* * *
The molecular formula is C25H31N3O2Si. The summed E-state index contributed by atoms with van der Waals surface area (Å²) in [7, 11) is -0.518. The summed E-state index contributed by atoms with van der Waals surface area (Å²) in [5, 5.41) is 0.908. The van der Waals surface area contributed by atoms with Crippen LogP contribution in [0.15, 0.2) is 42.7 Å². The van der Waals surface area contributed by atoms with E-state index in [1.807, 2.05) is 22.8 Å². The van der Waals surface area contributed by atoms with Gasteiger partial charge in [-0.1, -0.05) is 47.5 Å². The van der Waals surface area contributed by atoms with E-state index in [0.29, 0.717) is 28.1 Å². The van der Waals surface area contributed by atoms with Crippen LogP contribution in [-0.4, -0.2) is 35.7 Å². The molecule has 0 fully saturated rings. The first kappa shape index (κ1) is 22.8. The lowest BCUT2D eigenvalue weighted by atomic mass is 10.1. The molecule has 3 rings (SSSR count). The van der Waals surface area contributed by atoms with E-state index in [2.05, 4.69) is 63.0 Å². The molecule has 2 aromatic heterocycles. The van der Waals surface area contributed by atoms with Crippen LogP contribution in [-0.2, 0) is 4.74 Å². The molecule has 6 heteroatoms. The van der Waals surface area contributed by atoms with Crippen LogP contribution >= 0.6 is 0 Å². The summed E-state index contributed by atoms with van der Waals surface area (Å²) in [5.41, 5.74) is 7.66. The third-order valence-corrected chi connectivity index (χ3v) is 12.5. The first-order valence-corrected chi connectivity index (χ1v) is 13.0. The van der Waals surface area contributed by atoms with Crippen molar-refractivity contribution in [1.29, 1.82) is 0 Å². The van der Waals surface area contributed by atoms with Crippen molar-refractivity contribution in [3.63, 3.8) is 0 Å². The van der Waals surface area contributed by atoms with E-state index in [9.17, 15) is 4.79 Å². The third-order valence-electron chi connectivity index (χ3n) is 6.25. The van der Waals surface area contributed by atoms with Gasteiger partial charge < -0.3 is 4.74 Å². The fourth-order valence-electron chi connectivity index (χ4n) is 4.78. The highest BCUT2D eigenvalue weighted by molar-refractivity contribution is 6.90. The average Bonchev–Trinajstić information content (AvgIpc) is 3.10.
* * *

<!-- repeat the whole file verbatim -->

The molecular formula is C25H31N3O2Si. The summed E-state index contributed by atoms with van der Waals surface area (Å²) in [7, 11) is -0.518. The summed E-state index contributed by atoms with van der Waals surface area (Å²) in [5, 5.41) is 0.908. The van der Waals surface area contributed by atoms with Crippen LogP contribution in [0.15, 0.2) is 42.7 Å². The van der Waals surface area contributed by atoms with E-state index in [1.807, 2.05) is 22.8 Å². The van der Waals surface area contributed by atoms with Gasteiger partial charge in [-0.1, -0.05) is 47.5 Å². The van der Waals surface area contributed by atoms with E-state index in [0.29, 0.717) is 28.1 Å². The van der Waals surface area contributed by atoms with Crippen LogP contribution in [-0.4, -0.2) is 35.7 Å². The molecule has 0 fully saturated rings. The first kappa shape index (κ1) is 22.8. The lowest BCUT2D eigenvalue weighted by atomic mass is 10.1. The molecule has 3 rings (SSSR count). The van der Waals surface area contributed by atoms with E-state index in [2.05, 4.69) is 63.0 Å². The molecule has 2 aromatic heterocycles. The van der Waals surface area contributed by atoms with Crippen LogP contribution in [-0.2, 0) is 4.74 Å². The molecule has 6 heteroatoms. The van der Waals surface area contributed by atoms with Crippen LogP contribution >= 0.6 is 0 Å². The summed E-state index contributed by atoms with van der Waals surface area (Å²) in [5.41, 5.74) is 7.66. The third-order valence-corrected chi connectivity index (χ3v) is 12.5. The first-order valence-corrected chi connectivity index (χ1v) is 13.0. The van der Waals surface area contributed by atoms with Crippen molar-refractivity contribution in [1.29, 1.82) is 0 Å². The van der Waals surface area contributed by atoms with Crippen molar-refractivity contribution in [3.63, 3.8) is 0 Å². The van der Waals surface area contributed by atoms with E-state index in [9.17, 15) is 4.79 Å². The third-order valence-electron chi connectivity index (χ3n) is 6.25. The van der Waals surface area contributed by atoms with Gasteiger partial charge < -0.3 is 4.74 Å². The fourth-order valence-electron chi connectivity index (χ4n) is 4.78. The highest BCUT2D eigenvalue weighted by molar-refractivity contribution is 6.90. The average Bonchev–Trinajstić information content (AvgIpc) is 3.10.